then, in just a few moments, the entire trip to Yosemite changed. On the way back up. At a corner, already a little out of breath, I was again alone.
I saw, in passing, in the corner as the path wound up the hill, was a dead tree, barely taller than me, but in the classic shape of a cactus, tall straight trunk up to the middle, then a U-bend of two curving branches reaching up to left and right, the one on the left about two-thirds the height of the one on the right. In the middle, just below the split, was a very small protruding branch, broken off, gnarled. Suddenly I realised that the little broken off branch looked like a face – the face of a wise old man of the forest, standing proud, arms upstretched. I stopped, surrounded by the silence, transfixed by the old man of the forest. My hands felt tingly, heavy and electric, and the forest around me almost crackled with life in the silence of the wood, as my feet felt suddenly rooted deep, deep into the forest floor. I lifted my right hand to my solar plexus and breathed a deep sigh of contentment, a huge smile spread across my face. It felt as if for a moment I had touched the Mind that had made this amazing land, long before the arrival of Man.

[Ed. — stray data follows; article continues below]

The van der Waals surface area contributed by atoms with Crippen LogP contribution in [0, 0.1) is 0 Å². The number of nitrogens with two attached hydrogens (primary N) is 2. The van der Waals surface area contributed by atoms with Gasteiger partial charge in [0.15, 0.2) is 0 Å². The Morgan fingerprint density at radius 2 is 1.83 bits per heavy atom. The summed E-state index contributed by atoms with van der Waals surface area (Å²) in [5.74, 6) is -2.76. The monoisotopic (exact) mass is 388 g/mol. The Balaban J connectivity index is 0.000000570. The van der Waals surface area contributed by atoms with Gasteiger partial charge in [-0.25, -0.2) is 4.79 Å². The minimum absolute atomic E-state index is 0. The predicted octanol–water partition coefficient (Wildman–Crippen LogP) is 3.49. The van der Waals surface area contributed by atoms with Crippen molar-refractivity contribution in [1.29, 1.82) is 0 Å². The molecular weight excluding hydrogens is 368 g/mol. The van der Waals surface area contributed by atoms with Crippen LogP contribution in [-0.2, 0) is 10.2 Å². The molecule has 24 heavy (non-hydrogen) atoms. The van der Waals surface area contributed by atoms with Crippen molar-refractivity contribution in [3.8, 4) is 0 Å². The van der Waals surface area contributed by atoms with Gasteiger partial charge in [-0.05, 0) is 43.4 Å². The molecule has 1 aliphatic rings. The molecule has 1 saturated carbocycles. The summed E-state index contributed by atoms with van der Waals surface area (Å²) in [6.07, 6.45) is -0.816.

I spoke aloud, thanking this Great Spirit for this moment when it seemed he had revealed himself to me. A cricket chirruped loudly in response, and a large butterfly appeared, circled around me, and disappeared off into the wood. There was a rustle and all of a sudden one of those little striped squirrels came running out of the forest straight toward me, skirting around me just in time to dash across the trail and disappear into the forest above. It was sheer magic. You couldn’t ask for better. I breathed another huge sigh of contentment,
and began to tread the trail again, up the hill, as the voices of excited Dutch children ahead began to bring the 21st century back into focus.
For just a short, brief moment – maybe two or three minutes – today, I tasted solitude in the ancient wilderness. I was alone, for a few minutes, on the trail, and stopped. All I could hear was the rustle of the pine needles, and the scuffling of a tiny squirrel nearby. Its mate stood upright, watching me intently. A black-headed green bird pecked at the ground. And the giant sequoias around me rose up, up, up into the sky, majestic, silent, brittle, in the dry, dry heat. It was a sweet moment, and I will cherish it.